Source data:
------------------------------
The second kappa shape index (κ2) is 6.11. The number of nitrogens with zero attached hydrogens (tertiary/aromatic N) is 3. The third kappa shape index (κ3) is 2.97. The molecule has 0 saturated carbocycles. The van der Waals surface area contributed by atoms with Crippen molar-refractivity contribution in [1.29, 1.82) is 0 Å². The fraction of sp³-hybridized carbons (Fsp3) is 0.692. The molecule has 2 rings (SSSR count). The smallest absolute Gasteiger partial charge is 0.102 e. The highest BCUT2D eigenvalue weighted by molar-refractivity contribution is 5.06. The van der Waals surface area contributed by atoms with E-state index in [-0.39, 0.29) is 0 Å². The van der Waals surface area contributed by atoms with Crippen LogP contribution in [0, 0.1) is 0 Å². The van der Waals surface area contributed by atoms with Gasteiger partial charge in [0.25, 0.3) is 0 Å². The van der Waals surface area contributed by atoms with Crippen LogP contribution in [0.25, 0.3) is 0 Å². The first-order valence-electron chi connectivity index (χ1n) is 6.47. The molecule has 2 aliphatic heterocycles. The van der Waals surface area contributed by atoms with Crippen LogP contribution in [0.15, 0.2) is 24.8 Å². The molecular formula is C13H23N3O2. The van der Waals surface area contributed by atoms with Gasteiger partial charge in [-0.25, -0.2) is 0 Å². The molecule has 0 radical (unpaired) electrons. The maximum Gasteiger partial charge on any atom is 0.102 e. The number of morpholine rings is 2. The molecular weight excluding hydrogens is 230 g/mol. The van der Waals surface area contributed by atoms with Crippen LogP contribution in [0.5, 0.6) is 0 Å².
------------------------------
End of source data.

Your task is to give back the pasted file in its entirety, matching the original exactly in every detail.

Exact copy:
The second kappa shape index (κ2) is 6.11. The number of nitrogens with zero attached hydrogens (tertiary/aromatic N) is 3. The third kappa shape index (κ3) is 2.97. The molecule has 0 saturated carbocycles. The van der Waals surface area contributed by atoms with Crippen molar-refractivity contribution in [1.29, 1.82) is 0 Å². The fraction of sp³-hybridized carbons (Fsp3) is 0.692. The molecule has 2 rings (SSSR count). The smallest absolute Gasteiger partial charge is 0.102 e. The highest BCUT2D eigenvalue weighted by molar-refractivity contribution is 5.06. The van der Waals surface area contributed by atoms with E-state index in [-0.39, 0.29) is 0 Å². The van der Waals surface area contributed by atoms with Crippen LogP contribution in [0, 0.1) is 0 Å². The van der Waals surface area contributed by atoms with Gasteiger partial charge in [0.25, 0.3) is 0 Å². The van der Waals surface area contributed by atoms with Crippen LogP contribution in [0.25, 0.3) is 0 Å². The first-order valence-electron chi connectivity index (χ1n) is 6.47. The molecule has 2 aliphatic heterocycles. The van der Waals surface area contributed by atoms with Crippen LogP contribution in [0.15, 0.2) is 24.8 Å². The molecular formula is C13H23N3O2. The van der Waals surface area contributed by atoms with Gasteiger partial charge in [-0.25, -0.2) is 0 Å². The molecule has 0 radical (unpaired) electrons. The maximum Gasteiger partial charge on any atom is 0.102 e. The number of morpholine rings is 2. The molecular weight excluding hydrogens is 230 g/mol. The van der Waals surface area contributed by atoms with Crippen LogP contribution in [0.5, 0.6) is 0 Å².